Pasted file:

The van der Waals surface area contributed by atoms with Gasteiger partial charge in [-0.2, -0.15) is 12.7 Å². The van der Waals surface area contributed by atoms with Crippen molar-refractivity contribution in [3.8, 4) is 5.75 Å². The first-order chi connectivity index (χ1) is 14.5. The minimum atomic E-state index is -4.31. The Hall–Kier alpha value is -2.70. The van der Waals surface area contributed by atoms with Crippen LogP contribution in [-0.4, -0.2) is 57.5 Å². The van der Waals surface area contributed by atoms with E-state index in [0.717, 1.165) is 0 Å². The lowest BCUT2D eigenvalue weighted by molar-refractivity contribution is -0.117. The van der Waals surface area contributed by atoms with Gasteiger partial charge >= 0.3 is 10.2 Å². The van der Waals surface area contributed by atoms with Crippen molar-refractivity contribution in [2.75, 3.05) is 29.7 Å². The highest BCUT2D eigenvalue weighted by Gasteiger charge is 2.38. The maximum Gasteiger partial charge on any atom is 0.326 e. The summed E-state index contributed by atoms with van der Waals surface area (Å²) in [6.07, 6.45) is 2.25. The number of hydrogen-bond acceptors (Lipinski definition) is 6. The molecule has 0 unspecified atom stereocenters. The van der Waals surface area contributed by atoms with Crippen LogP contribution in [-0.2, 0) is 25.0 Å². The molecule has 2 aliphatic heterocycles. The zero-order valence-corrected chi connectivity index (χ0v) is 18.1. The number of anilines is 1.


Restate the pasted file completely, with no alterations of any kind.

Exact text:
The van der Waals surface area contributed by atoms with Gasteiger partial charge in [-0.2, -0.15) is 12.7 Å². The van der Waals surface area contributed by atoms with Crippen molar-refractivity contribution in [3.8, 4) is 5.75 Å². The first-order chi connectivity index (χ1) is 14.5. The minimum atomic E-state index is -4.31. The Hall–Kier alpha value is -2.70. The van der Waals surface area contributed by atoms with Crippen LogP contribution in [-0.4, -0.2) is 57.5 Å². The van der Waals surface area contributed by atoms with E-state index in [0.717, 1.165) is 0 Å². The lowest BCUT2D eigenvalue weighted by molar-refractivity contribution is -0.117. The van der Waals surface area contributed by atoms with Gasteiger partial charge >= 0.3 is 10.2 Å². The van der Waals surface area contributed by atoms with Crippen molar-refractivity contribution in [2.75, 3.05) is 29.7 Å². The highest BCUT2D eigenvalue weighted by Gasteiger charge is 2.38. The maximum Gasteiger partial charge on any atom is 0.326 e. The summed E-state index contributed by atoms with van der Waals surface area (Å²) in [6.07, 6.45) is 2.25. The number of hydrogen-bond acceptors (Lipinski definition) is 6. The molecule has 0 unspecified atom stereocenters. The van der Waals surface area contributed by atoms with Crippen LogP contribution in [-0.2, 0) is 25.0 Å². The molecule has 2 aliphatic heterocycles. The zero-order valence-corrected chi connectivity index (χ0v) is 18.1. The number of anilines is 1.